The July 2010 newsletter reports on the nest box update process, the regent honeyeater 2010 release and the June Friends activity day
After a foggy miserable week the sun shone and the weather was perfect for Friends day. Our plan to tackle the replacement of the Slaughteryard Gap boxes looked like being scuttled after the storm caused many track blockages. However Parks came to the rescue and had the track cleared in time. Most of our members have fled to warmer climes so four of us had a busy day. This group of boxes was erected in 1986 by Bruce Quin and it has been five years since they were inspected.
They are in rough hilly and rocky territory so we had plenty of exercise. Six of the seven boxes were found and five were replaced, the sixth had a fresh nest in it so we left it alone. The missing box is a mystery yet to be solved.
There was no morning tea, no time and no bun! After a very late lunch on a sunny hill on Fisher’s Road we made our way,via the bakery to make amends for no bun, to the Rutherglen Conservaton block to check our boxes.
The rains have improved the look of the block, the dam is about a quarter full and worst of all the olives are thriving!
All boxes had nests in them. Two had Sugar Gliders curled up in a huddle and another had a deep wool nest which we thought had an occupant, possibly a Tuan by the smell. The contents and smell of six of the boxes suggested Tuan activity. Feathers, some quite large, wool, bark strips and in one box long strips of synthetic bagging with some dried food pellets in the material, were all suggestive of Tuan work. Gliders are very clean and their boxes have a not unpleasant earthy odour.
We plan our next visit for mid-August. Sadly Box 3 appears to have been removed as repeated searching failed to locate it. At the last check it had a Squirrel Glider in residence. We will replace this box in August. Birds were scarce all day. In our work area on Slaughteryard Gap the vegetation is mainly Blakely’s Gum and stunted White Box. The ground cover is grassy with Rock Fern abundant on the rocky areas. Nothing was flowering and the only birds recorded were Red-capped Robin, Grey Fantail, Yellow Thornbills and a mob of noisy Choughs. Quite a few Swamp Wallabies were disturbed as we tramped the slopes.
On the Rutherglen block we found Red-capped Robins, White-plumed Honeyeaters, Choughs, Noisy Miners, Jacky Winter, Pied Butcherbird and we heard a Noisy Friarbird. Its call puzzled us for a while as it was so unexpected as we thought they were all in the park with the Regents.
Parks have established a long term monitoring project to attack Bridal Creeper. Monitoring plots and transects have been set up in selected areas of the park. However in some grassy blocks with good ground cover there are only isolated plants. With this in mind Friends may select some of these blocks and GPS the isolated plants ready for spraying.
Our grant money for nest boxes has run out so Friends will fund the next lot of materials for another 20 boxes. Parks will construct the boxes.
On June 21st the first of the Golden Wattle was spotted. Throughout July and August the park will be brightened by its blossoms.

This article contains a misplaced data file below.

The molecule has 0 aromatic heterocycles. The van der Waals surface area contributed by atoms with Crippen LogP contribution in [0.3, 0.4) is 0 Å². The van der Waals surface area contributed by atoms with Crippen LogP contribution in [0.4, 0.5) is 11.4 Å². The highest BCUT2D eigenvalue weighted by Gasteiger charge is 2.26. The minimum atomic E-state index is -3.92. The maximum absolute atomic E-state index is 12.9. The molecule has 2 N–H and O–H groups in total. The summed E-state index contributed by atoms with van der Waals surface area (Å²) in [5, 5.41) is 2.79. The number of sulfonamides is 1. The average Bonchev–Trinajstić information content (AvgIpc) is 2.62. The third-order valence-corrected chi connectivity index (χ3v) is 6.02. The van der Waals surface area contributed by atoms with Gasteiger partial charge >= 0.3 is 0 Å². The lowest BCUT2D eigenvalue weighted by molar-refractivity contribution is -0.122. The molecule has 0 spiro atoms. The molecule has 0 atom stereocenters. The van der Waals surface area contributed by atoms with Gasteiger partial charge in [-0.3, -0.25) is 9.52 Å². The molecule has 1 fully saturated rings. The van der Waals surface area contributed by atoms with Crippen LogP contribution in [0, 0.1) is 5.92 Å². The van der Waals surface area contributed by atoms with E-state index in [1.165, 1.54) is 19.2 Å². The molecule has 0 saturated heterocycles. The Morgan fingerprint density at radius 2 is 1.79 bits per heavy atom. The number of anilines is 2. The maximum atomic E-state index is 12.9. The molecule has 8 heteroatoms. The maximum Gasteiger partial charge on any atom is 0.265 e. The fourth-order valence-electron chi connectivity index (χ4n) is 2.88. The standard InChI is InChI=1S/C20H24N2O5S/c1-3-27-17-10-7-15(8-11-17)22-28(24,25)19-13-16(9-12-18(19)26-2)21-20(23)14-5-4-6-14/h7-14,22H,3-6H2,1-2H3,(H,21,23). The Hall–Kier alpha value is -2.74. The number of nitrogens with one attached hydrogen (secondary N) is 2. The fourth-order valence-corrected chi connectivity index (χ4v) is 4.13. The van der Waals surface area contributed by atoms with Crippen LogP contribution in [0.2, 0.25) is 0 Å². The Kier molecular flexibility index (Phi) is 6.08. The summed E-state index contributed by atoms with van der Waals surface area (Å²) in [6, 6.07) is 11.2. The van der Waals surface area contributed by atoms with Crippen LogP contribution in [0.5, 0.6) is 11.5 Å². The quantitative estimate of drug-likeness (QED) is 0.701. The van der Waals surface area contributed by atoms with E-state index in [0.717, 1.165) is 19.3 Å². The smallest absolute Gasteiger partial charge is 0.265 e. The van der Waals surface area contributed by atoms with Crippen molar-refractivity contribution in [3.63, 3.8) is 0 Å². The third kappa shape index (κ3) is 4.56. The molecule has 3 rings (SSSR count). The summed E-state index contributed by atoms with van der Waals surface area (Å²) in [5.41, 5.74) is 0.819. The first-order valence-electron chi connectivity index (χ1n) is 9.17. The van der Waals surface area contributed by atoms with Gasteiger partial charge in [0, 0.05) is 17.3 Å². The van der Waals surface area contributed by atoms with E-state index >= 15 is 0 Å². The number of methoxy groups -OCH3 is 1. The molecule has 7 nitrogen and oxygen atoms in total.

<h2>BUSH STONE-CURLEW GENETIC ANALYSIS – A REQUEST FOR SAMPLES</h2>
The Australian Museum is conducting a genetics analysis of Bush Stone-curlew (Burhinus grallarius) populations from across Australia in collaboration with Bush Stone-curlew conservationists. The Bush Stone-curlew is declining in southern Australia due to fox predation and past habitat fragmentation. It is important that we examine Bush Stone-curlew genetic samples from all over Australia, to uncover information that will help the conservation management of this species.
To obtain Bush Stone-curlew genetic material, we are putting out the call for shedded feathers, tissue or feathers from road-kills, or any bones of decomposed birds that may be found by bird enthusiasts. If any of this material is discovered, it can be sent by post, enclosed in a sealed plastic bag (freeze before sending if possible), to: The DNA Laboratory, Australian Museum, 6 College Street, Sydney, 2010, NSW. Include the locality (a description and map co-ordinates or latitude and longitude if available), the date of collection, and name of collector. For more information, contact Robert Mason, via phone (02 9320 6488) or email firstname.lastname@example.org
Rainfall: June 33.3mm over 7 days. Yearly total to date: 355.1 mm over 37 days.
Regent Honeyeater Release.
Members of Friends and volunteers have been assisting with this work. Anyone who would like to volunteer their time may contact Sarah Kelly, DSE on mobile : 0427 619962 or 03 57 238 659
NEXT MEETING SUNDAY AUGUST 1ST
Meet at Chiltern Post Office at 9am .BYO Lunch, chair, binoculars. Contact: Eileen: 0357 261 484. Mobile in the field only: 0407 486 480 Activity will be nest box work but may change if the hide area is ready for planting.
FRIENDS OF CHILTERN NATIONAL PARK inc MEMBERSHIP RENEWAL
P.O. Box 60 CHILTERN 3683<p>
To assist, please mark the envelope Membership. Please ensure your contact details are current. Thank you.
Friends have achieved a great deal during the past year. Surveys for plants, birds and monitoring, replacing and erection of new mammal boxes, tree planting , weed control and the provision of a bird hide are just some of our contributions. Your support for our activities is valued and your membership renewal is vital to our cause. Membership expires on June 30th.
Please find enclosed my membership of $10 for 2010-11 The fee covers the whole family and includes 11 newsletters.